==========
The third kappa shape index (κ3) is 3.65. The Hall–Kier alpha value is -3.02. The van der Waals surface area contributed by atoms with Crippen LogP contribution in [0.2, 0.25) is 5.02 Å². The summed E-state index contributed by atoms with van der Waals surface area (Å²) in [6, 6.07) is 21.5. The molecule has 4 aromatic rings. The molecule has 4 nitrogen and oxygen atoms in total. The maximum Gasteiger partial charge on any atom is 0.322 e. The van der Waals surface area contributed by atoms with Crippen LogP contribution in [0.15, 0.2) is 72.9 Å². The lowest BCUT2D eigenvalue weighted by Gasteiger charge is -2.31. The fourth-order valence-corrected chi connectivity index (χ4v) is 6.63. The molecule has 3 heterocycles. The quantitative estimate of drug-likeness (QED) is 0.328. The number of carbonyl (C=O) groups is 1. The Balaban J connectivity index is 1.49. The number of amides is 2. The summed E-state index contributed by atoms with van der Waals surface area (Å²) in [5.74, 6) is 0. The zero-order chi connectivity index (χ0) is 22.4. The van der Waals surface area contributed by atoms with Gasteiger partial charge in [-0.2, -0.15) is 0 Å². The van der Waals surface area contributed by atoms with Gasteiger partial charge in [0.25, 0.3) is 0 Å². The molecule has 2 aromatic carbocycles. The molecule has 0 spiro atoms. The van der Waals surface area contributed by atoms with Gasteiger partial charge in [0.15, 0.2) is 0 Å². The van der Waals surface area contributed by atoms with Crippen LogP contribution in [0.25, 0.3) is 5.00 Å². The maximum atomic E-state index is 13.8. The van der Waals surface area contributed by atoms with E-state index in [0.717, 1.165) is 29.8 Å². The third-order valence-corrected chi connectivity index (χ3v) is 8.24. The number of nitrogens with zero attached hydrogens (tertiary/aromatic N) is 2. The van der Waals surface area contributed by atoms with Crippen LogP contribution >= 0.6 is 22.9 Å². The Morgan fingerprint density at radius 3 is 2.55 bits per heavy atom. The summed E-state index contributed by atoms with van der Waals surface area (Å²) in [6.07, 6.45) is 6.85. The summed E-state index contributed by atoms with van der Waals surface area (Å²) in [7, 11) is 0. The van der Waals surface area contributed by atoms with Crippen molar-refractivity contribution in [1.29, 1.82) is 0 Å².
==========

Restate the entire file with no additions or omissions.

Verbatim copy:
The third kappa shape index (κ3) is 3.65. The Hall–Kier alpha value is -3.02. The van der Waals surface area contributed by atoms with Crippen LogP contribution in [0.2, 0.25) is 5.02 Å². The summed E-state index contributed by atoms with van der Waals surface area (Å²) in [6, 6.07) is 21.5. The molecule has 4 aromatic rings. The molecule has 4 nitrogen and oxygen atoms in total. The maximum Gasteiger partial charge on any atom is 0.322 e. The van der Waals surface area contributed by atoms with Crippen LogP contribution in [0.15, 0.2) is 72.9 Å². The lowest BCUT2D eigenvalue weighted by Gasteiger charge is -2.31. The fourth-order valence-corrected chi connectivity index (χ4v) is 6.63. The molecule has 3 heterocycles. The quantitative estimate of drug-likeness (QED) is 0.328. The number of carbonyl (C=O) groups is 1. The Balaban J connectivity index is 1.49. The number of amides is 2. The summed E-state index contributed by atoms with van der Waals surface area (Å²) in [5.74, 6) is 0. The zero-order chi connectivity index (χ0) is 22.4. The van der Waals surface area contributed by atoms with Gasteiger partial charge in [-0.2, -0.15) is 0 Å². The van der Waals surface area contributed by atoms with Gasteiger partial charge in [0.25, 0.3) is 0 Å². The molecule has 2 aromatic carbocycles. The molecule has 0 spiro atoms. The van der Waals surface area contributed by atoms with Gasteiger partial charge in [0.15, 0.2) is 0 Å². The van der Waals surface area contributed by atoms with Crippen LogP contribution in [0.25, 0.3) is 5.00 Å². The maximum atomic E-state index is 13.8. The van der Waals surface area contributed by atoms with E-state index in [0.717, 1.165) is 29.8 Å². The third-order valence-corrected chi connectivity index (χ3v) is 8.24. The number of nitrogens with zero attached hydrogens (tertiary/aromatic N) is 2. The van der Waals surface area contributed by atoms with Crippen LogP contribution >= 0.6 is 22.9 Å². The Morgan fingerprint density at radius 3 is 2.55 bits per heavy atom. The summed E-state index contributed by atoms with van der Waals surface area (Å²) in [6.07, 6.45) is 6.85. The summed E-state index contributed by atoms with van der Waals surface area (Å²) in [7, 11) is 0. The van der Waals surface area contributed by atoms with Crippen molar-refractivity contribution in [1.29, 1.82) is 0 Å².